The information below comes from the statement of deficiencies compiled by health inspectors and provided to AHCJ by the Centers for Medicare and Medicaid Services. It does not include the steps the hospital plans to take to fix the problem, known as a plan of correction. For that information, you should contact the hospital, your state health department or CMS. Accessing the document may require you to file a Freedom of Information Request. Information on doing so is available here.

Based on record review and interview, the facility failed to identify the likelyhood that 1 of 13 (#2) patients would suffer adverse health consequences upon discharge. This failure resulted in patient #2 being admitted to another hospital for surgery.


Discharge summary dictated by patient #2's attending physician on 07/30/12 states" patient was observed for 24 hours. H (hemoglobin) and H (hematocrit) remained stable. He will be discharged home today with pain medication and he is up and walking. Vicodin p.r.n. (as needed). Diet, regular. Exercise, no heavy lifting x 6 weeks. No driving x 2 weeks. Activity, choice. Follow up with myself in 1 week, [physician's name]. Also gave him a work excuse for 40 days, but he is advised no significant rough activity or heavy type activity for a while, this could be up to 3 months. Will follow with CAT [computerized axilary tomography] scan as an outpatient."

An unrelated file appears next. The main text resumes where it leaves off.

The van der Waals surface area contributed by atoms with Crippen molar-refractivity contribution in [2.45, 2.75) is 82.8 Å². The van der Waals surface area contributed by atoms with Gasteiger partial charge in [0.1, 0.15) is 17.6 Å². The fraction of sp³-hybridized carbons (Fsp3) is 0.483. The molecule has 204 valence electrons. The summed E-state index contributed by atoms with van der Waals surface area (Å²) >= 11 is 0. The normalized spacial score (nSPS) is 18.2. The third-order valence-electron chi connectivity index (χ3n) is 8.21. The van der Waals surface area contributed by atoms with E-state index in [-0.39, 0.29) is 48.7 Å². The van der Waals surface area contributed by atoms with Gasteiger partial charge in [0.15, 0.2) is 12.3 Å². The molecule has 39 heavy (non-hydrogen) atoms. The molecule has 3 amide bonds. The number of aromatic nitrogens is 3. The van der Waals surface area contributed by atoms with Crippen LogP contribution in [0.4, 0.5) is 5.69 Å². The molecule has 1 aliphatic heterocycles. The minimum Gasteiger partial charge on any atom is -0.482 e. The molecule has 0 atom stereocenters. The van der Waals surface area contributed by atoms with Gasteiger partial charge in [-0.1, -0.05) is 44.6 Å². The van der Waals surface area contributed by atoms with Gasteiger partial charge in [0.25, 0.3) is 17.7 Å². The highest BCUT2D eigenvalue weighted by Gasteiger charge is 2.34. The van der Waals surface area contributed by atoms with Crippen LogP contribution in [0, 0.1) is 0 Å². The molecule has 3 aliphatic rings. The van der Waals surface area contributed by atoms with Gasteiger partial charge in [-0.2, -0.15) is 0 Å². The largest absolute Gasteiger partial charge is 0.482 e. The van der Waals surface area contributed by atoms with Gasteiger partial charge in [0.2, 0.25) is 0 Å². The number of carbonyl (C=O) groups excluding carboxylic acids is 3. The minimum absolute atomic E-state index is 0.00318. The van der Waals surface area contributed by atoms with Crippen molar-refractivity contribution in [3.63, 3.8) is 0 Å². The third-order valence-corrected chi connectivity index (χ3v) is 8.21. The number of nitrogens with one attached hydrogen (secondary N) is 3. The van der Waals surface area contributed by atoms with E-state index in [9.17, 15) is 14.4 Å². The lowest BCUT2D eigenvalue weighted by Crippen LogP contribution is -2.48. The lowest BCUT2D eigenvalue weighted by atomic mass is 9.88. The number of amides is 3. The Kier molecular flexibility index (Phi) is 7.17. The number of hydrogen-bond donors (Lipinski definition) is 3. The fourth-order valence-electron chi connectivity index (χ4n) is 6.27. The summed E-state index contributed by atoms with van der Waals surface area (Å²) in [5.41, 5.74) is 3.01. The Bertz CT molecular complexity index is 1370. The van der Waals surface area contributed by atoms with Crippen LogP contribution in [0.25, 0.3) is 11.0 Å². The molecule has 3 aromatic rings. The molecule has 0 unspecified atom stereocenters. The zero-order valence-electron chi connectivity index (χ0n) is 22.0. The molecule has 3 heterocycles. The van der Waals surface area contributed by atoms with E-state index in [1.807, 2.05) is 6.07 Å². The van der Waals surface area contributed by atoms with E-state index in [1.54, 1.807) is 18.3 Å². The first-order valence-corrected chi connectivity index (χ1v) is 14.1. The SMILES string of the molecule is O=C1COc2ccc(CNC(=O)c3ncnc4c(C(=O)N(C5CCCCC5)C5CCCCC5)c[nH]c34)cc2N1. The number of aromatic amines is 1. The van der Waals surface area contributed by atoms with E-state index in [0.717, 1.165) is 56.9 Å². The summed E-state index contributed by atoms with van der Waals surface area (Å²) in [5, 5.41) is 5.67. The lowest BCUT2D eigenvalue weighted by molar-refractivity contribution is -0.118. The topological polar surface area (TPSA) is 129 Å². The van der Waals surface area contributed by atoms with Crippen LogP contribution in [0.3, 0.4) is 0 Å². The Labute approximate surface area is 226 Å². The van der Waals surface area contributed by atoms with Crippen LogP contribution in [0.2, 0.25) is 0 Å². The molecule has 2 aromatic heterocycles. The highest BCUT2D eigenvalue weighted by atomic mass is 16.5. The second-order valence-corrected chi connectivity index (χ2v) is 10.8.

On 08/23/2012 at 3:50 PM an interview was conducted with patient #2's attending physician. He stated he discharged the patient because he assessed the patient and the patient was alert, looked good, and his hemoglobin was stable. He was eating and had family at home. He did not appear uncomfortable. He did not anticipate any problems. He wondered about the patient ' s activity level after discharge. He instructed the patient to limit activity, no driving, and to follow up with physician. He stated the doctor at another named hospital called him and told him the patient was there and would have surgery. He called the patient and talked with him after surgery. The patient said he was feeling better. He further stated if he had it to do again, he would keep the patient for several days and repeat the CT scan. He stated the standards of care are probably different at larger hospitals. He stated in the future he would keep this type of patient longer and repeat the CT. He stated in retrospect he probably should have kept him, but he looked good and wanted to go home.